Increase in No Religion?
francis.beckwith at mac.com
Sun Aug 7 17:10:29 PDT 2005
Interesting. A couple of years ago I suggested in a discussion with a
colleague that one may have secular reasons for believing in revealed truth,
insofar as one attempts to marshal evidence for the inspiration of a
particular text. So, in principle, one could have a religious reason that
is really just an intermediate conclusion for more basic non-religious
On 8/7/05 7:06 PM, "RJLipkin at aol.com" <RJLipkin at aol.com> wrote:
> I am curious about the relationship between "revealed truths" and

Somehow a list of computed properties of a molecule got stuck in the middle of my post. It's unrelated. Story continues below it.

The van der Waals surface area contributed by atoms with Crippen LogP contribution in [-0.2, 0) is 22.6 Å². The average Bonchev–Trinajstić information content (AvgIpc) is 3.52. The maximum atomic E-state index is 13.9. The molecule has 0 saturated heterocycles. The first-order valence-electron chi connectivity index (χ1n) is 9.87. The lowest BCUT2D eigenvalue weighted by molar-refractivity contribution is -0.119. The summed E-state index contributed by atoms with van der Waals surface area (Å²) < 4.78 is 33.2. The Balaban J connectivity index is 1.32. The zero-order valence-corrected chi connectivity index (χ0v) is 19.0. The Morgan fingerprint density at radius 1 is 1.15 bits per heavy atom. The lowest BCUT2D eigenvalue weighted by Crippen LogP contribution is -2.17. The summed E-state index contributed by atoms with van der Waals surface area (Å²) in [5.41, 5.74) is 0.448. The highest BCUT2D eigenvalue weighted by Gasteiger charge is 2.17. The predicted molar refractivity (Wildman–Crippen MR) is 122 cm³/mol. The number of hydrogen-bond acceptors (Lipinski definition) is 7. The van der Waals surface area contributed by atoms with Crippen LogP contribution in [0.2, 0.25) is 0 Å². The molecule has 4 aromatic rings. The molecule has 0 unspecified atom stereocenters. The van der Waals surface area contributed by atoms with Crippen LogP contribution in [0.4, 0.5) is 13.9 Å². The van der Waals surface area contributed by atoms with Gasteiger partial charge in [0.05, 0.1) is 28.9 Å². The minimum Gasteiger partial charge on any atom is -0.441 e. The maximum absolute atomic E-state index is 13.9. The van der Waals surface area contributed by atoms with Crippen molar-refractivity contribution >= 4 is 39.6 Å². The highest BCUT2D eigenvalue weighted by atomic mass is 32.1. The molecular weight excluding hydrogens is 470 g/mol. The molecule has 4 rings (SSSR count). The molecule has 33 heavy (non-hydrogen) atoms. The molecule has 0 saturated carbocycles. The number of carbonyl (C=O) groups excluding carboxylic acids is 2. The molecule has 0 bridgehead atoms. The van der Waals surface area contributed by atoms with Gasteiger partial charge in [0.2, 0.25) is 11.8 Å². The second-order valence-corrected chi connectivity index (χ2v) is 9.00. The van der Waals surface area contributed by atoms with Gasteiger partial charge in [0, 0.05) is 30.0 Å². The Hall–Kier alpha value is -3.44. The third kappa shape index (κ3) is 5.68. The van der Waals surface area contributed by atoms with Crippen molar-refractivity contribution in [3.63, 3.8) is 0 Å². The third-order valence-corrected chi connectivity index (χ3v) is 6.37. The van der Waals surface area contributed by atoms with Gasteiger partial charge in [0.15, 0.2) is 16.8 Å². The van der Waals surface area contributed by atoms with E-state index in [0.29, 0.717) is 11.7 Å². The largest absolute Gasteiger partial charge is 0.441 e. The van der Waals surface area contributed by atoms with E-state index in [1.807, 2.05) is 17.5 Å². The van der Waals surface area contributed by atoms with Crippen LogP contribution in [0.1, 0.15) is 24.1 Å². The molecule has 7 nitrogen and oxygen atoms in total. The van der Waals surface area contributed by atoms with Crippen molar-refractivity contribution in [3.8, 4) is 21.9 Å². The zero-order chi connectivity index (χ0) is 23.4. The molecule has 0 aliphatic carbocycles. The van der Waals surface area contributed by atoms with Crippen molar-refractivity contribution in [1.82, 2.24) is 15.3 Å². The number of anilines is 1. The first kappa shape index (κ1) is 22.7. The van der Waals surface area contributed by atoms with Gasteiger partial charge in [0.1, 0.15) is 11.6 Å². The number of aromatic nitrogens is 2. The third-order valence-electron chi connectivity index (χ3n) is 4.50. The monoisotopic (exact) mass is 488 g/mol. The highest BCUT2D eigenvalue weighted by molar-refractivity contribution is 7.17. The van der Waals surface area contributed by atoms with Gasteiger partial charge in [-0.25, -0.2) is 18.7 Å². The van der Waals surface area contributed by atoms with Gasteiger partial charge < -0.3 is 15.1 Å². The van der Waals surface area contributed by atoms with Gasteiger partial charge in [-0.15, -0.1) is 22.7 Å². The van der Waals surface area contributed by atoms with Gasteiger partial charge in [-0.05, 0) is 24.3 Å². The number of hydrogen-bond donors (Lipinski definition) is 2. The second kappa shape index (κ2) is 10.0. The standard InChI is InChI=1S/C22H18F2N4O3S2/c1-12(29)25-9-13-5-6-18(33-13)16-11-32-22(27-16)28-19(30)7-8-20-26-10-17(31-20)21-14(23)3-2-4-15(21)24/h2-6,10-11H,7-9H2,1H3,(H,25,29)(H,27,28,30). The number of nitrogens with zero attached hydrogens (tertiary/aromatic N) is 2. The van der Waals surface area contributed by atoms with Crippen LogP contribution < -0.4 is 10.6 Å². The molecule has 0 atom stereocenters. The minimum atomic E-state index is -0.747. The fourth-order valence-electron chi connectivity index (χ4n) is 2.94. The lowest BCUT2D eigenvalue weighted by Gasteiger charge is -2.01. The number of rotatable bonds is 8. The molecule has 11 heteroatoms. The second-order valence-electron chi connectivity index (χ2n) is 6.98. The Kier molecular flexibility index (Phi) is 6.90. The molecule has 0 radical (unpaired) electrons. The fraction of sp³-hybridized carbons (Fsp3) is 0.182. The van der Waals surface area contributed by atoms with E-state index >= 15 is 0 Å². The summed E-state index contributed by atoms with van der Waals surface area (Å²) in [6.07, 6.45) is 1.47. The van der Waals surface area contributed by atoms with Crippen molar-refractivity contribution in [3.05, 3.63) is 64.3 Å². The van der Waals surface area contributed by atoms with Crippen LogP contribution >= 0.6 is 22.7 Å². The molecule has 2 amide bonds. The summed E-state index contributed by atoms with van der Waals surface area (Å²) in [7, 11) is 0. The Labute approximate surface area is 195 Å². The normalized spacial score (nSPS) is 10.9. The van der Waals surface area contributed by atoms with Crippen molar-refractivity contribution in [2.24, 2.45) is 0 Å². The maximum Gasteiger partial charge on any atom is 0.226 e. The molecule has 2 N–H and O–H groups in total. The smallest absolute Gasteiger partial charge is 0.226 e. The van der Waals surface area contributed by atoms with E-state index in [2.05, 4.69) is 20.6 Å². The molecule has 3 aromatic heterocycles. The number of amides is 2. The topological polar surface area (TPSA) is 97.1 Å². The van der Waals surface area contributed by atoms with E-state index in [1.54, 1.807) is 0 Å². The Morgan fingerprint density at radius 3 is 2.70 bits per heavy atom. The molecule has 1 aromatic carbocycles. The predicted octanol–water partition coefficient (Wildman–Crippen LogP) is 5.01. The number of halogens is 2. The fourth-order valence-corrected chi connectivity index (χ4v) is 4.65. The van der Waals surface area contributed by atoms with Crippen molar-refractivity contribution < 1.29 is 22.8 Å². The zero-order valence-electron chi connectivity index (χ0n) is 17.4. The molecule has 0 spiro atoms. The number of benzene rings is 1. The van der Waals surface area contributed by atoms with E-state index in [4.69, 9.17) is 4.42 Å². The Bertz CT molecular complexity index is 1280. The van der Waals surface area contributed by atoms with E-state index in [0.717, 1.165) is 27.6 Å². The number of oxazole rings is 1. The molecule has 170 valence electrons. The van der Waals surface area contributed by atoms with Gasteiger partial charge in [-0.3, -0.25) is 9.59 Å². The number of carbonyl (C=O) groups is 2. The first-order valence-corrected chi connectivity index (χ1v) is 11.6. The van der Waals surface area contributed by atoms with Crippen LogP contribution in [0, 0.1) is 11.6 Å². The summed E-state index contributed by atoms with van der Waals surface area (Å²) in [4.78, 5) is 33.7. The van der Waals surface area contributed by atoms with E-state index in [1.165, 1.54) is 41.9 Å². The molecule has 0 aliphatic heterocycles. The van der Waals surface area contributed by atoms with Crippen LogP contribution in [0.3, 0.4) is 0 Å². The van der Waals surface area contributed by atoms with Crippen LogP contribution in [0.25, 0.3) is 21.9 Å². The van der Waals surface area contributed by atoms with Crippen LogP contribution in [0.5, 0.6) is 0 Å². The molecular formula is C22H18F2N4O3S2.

> "reason" in the contention that one could embrace both. Is it that some
> canonical authority states a truth such as "Love thy neighbor" or "God is the
> source of moral goodness", and reasons explicates the content of these
> "revealed" truths?
> Being able to offer non-religious arguments for religious claims
> raises the problem that the non-religious arguments--if available for all
> religious claims--might render the religious claims superfluous. I suppose one
> test of whether someone is really committed to both revealed truths and reason
> is how he or she resolves conflicts between the two.
> Robert Justin Lipkin
> Professor of Law
> Widener University School of Law
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